Paw Paw Hunting


#1

I desperately want to try a pawpaw. More specify I want to find a place to pick pawpaw. Does anyone know anywhere to find them in the northern NJ area?


#2

A similar question came up on Houzz.Maybe this thread will help. Brady


#3

Your state DNR will be able to tell you.

Dax


#4

Integration Acres sells wild paw paws online. If you are able to make it up to Rhode Island, Rocky Point Farm in Warwick sells improved/named varieties on Saturday mornings in October. Looks like NOW is a good time to buy from Integration Acres.

Edit I know you specifically asked for where you can pick them, but ordering them online can save you the frustration of not finding any. I just ordered 2 pounds of paw paw and 1.5 pounds of black walnuts from Integration Acres. Rocky Point Farm up in RI is expecting a good crop this year, last year I went up twice and didn’t get any paw paws. The 2nd/last time I went they sold out of the fruit a few people before me and the person right in front of me got the last bag of frozen paw paw pulp. I had better luck up there in 2015. If you do go to RI for paw paws, make sure you’re there a bit before they open.


#5

I think this is a really neat interactive map. It shows the location of various types of fruit trees all over the country, mostly accessible to the public. Looks like there are a lot of Jersey trees, including some paw paws. Perhaps one will be near you.


#6

If you are heading through Wilmington there are lots of wild ones all through Alapocas park, then there is a small patch that was planted on the south bank of the Brandywine river, 100 yds west of I95. The planted patch had some nice ones when I lived there, it is cool to see the ones in Alapocas as a natural understory but there is hardly any fruit and it is not all that good.


#7

Shenandoah pawpaw taste real good and real large.

Tony


#8

Tony can’t help but keep rubbing it in with pictures​:joy::joy::joy::joy::joy:


#9

Do you grow any pawpaw? I liked them and I hope you will too. Wabash, Mango, Shenandoah, Halvin, and Susquehanna are my favorite.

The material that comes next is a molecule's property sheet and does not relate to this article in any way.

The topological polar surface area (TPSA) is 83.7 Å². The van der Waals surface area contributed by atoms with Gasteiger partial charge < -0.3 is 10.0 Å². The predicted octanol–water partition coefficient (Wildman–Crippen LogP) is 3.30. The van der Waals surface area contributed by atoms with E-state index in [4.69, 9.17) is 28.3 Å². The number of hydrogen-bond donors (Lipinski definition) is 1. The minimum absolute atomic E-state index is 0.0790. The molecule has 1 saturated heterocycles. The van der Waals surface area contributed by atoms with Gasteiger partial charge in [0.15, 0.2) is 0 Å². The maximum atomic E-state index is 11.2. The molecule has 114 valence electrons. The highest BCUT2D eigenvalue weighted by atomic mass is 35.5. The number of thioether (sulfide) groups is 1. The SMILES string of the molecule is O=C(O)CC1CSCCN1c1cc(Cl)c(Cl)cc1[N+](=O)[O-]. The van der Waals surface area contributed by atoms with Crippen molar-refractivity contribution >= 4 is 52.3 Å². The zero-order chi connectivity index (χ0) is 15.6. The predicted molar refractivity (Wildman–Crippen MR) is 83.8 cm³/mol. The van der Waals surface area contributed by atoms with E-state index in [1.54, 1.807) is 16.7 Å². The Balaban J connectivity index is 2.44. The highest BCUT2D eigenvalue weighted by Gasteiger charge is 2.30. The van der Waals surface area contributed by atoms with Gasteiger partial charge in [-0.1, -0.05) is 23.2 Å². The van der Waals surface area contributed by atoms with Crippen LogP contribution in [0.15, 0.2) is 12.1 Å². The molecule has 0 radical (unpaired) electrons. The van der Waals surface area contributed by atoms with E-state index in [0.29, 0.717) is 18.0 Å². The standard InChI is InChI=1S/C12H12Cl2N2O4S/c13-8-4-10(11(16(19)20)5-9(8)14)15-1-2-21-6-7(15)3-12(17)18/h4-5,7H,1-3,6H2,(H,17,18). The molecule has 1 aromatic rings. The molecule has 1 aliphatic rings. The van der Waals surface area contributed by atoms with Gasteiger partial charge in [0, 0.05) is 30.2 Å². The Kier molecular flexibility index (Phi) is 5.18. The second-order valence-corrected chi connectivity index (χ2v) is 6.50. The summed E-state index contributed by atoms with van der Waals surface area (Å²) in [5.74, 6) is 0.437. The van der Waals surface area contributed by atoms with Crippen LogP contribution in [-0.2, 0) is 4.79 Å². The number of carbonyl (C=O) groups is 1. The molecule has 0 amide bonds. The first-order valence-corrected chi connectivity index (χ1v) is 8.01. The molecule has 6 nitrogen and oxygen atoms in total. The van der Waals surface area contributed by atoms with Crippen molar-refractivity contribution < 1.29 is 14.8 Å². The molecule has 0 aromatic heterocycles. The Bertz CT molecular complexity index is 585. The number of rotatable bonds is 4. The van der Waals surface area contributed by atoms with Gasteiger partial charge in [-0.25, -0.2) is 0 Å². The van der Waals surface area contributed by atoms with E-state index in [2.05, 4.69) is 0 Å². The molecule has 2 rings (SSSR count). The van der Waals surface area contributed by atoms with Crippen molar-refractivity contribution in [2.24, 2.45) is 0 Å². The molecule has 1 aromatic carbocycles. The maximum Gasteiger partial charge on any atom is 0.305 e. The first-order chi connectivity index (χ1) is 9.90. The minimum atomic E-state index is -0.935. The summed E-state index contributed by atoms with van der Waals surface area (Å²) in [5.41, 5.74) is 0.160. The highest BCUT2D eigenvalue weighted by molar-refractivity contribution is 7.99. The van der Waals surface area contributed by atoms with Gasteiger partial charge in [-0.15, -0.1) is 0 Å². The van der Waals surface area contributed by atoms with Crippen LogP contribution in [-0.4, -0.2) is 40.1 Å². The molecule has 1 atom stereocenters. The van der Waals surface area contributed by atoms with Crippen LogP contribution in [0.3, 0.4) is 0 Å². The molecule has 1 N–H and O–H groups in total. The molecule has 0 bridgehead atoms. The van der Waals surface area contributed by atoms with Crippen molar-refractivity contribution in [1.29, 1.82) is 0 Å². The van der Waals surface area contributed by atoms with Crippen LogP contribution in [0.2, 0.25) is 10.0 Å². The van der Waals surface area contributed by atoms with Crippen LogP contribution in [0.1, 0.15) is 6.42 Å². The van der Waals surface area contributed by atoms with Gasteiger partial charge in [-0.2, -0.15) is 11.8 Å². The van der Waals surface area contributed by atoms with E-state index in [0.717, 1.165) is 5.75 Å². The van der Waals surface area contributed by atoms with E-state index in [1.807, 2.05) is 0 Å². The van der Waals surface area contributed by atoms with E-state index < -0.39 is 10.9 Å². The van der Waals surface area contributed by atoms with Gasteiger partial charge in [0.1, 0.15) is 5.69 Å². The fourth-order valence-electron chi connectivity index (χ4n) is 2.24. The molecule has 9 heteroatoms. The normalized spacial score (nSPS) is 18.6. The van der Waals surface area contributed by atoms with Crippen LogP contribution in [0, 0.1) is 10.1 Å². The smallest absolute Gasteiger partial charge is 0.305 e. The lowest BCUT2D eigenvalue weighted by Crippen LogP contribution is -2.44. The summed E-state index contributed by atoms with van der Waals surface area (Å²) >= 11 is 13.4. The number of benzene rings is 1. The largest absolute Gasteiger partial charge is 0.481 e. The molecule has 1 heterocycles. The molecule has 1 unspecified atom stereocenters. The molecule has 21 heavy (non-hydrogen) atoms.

Tony


#10

No, I grow a lot of things but not paw paw. Although your pic convinced me to grow them. Are they easy?


#11

Yes, but they are slow grower. All mine are 7 years old and at 7 feet tall


#12

Tony,

Do any of those varieties stand out over the others? What’s the ripening order? I have Shenandoah, KSU-Atwood, and Sunflower from Rolling River that were planted in 2016. No fruit yet for me.


Pawpaw ripening order
#13

I liked them in this order: Mango, Shenandoah, Halvin, Wabash, Susquehanna. Ripening order are Shenandoah, Mango, Halvin, Wabash, Susquehanna.


#14

That’s interesting. England’s web site says that Halvin ripens “3 weeks earlier than all other pawpaws”, and I’ve read that Mango’s an early one. Sounds like Shenandoah is super early. England also states that the KSU Atwood is early. That leaves Sunflower as a late variety. I wonder if there will be any gaps in between them? If so, it’s an excellent excuse to plant another variety!


#15

Shenandoah and Mango are about one week apart and Halvin follow about a week later.


#16

Thanks. I guess I’ll wait until I find some more data points on the KSU Atwood and Sunflower. It’s too bad there isn’t much information on this, like with other fruits. Halvin might be one to get. Also, it’s interesting that you pretty much like whatever comes first with paw paws. You’d think that a variety that holds its fruit on the tree longer would produce a better flavor…


#17

NJ Paw Paw tasting event found !!!

https://nofanj.org/event/pawpaw-tasting-and-farm-tour-with-dr-charlie-west-of-west-farm-2/


#18

I bought pulp from them before and I was not impressed. But did bite the bullet and order some fresh fruit this year. ETA today.


#19

The pawpaws they sell at Rocky Point Farm in RI are the real deal. They have the Peterson varieties and some others like Wilson and NC1, but the best I had from them was a chance seedling from a wild selection in Indiana. It was very big, had light colored flesh with good flavor, and very few seeds. I know it was wild because the farmer told me that it was the largest pawpaw he’d picked all year when I bought it, and I emailed them to ask what the variety was. I tried growing the seeds from that one pawpaw and had a tree growing until I killed it in the first season by leaving out in the sun for too long.

If you’re in the area, they sell the pawpaws at their farm on Saturday mornings in October. You need to arrive well before they open to get a good enough spot in line to guarantee that you’ll get to bring some home.


#20

Shenandoah and Susquehanna pawpaws are ready to be freeze for later use sometime this Winter and coming Spring.

Tony